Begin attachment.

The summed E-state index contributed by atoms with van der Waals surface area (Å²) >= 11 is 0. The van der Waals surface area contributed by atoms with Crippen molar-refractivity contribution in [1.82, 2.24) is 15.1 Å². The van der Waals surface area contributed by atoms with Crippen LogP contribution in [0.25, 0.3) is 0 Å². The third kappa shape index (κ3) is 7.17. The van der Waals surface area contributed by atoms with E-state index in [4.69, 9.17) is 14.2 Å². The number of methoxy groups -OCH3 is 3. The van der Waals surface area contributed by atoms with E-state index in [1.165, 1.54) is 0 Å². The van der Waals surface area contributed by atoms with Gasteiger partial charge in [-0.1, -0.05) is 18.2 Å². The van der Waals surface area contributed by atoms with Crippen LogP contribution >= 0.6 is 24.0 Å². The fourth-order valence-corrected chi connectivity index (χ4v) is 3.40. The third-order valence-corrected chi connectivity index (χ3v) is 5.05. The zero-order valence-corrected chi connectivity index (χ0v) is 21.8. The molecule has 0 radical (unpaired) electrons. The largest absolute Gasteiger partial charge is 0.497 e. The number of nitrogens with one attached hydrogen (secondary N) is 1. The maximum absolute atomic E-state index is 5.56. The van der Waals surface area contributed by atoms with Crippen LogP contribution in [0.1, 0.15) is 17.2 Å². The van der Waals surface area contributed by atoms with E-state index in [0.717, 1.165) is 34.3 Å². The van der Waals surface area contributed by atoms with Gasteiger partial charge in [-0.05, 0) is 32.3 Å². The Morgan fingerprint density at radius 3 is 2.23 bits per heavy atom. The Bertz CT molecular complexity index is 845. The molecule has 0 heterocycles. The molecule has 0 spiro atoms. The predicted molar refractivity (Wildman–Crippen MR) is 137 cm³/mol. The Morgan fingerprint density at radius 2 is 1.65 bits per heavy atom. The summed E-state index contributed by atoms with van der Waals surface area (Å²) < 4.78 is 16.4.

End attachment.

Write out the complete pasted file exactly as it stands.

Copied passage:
The summed E-state index contributed by atoms with van der Waals surface area (Å²) >= 11 is 0. The van der Waals surface area contributed by atoms with Crippen molar-refractivity contribution in [1.82, 2.24) is 15.1 Å². The van der Waals surface area contributed by atoms with Crippen LogP contribution in [0.25, 0.3) is 0 Å². The third kappa shape index (κ3) is 7.17. The van der Waals surface area contributed by atoms with E-state index in [4.69, 9.17) is 14.2 Å². The number of methoxy groups -OCH3 is 3. The van der Waals surface area contributed by atoms with E-state index in [1.165, 1.54) is 0 Å². The van der Waals surface area contributed by atoms with Gasteiger partial charge in [-0.1, -0.05) is 18.2 Å². The van der Waals surface area contributed by atoms with Crippen LogP contribution >= 0.6 is 24.0 Å². The fourth-order valence-corrected chi connectivity index (χ4v) is 3.40. The third-order valence-corrected chi connectivity index (χ3v) is 5.05. The zero-order valence-corrected chi connectivity index (χ0v) is 21.8. The molecule has 0 radical (unpaired) electrons. The largest absolute Gasteiger partial charge is 0.497 e. The number of nitrogens with one attached hydrogen (secondary N) is 1. The maximum absolute atomic E-state index is 5.56. The van der Waals surface area contributed by atoms with Crippen LogP contribution in [0.1, 0.15) is 17.2 Å². The van der Waals surface area contributed by atoms with E-state index in [0.717, 1.165) is 34.3 Å². The van der Waals surface area contributed by atoms with Gasteiger partial charge in [-0.05, 0) is 32.3 Å². The Morgan fingerprint density at radius 3 is 2.23 bits per heavy atom. The Bertz CT molecular complexity index is 845. The molecule has 0 heterocycles. The molecule has 0 spiro atoms. The predicted molar refractivity (Wildman–Crippen MR) is 137 cm³/mol. The Morgan fingerprint density at radius 2 is 1.65 bits per heavy atom. The summed E-state index contributed by atoms with van der Waals surface area (Å²) < 4.78 is 16.4.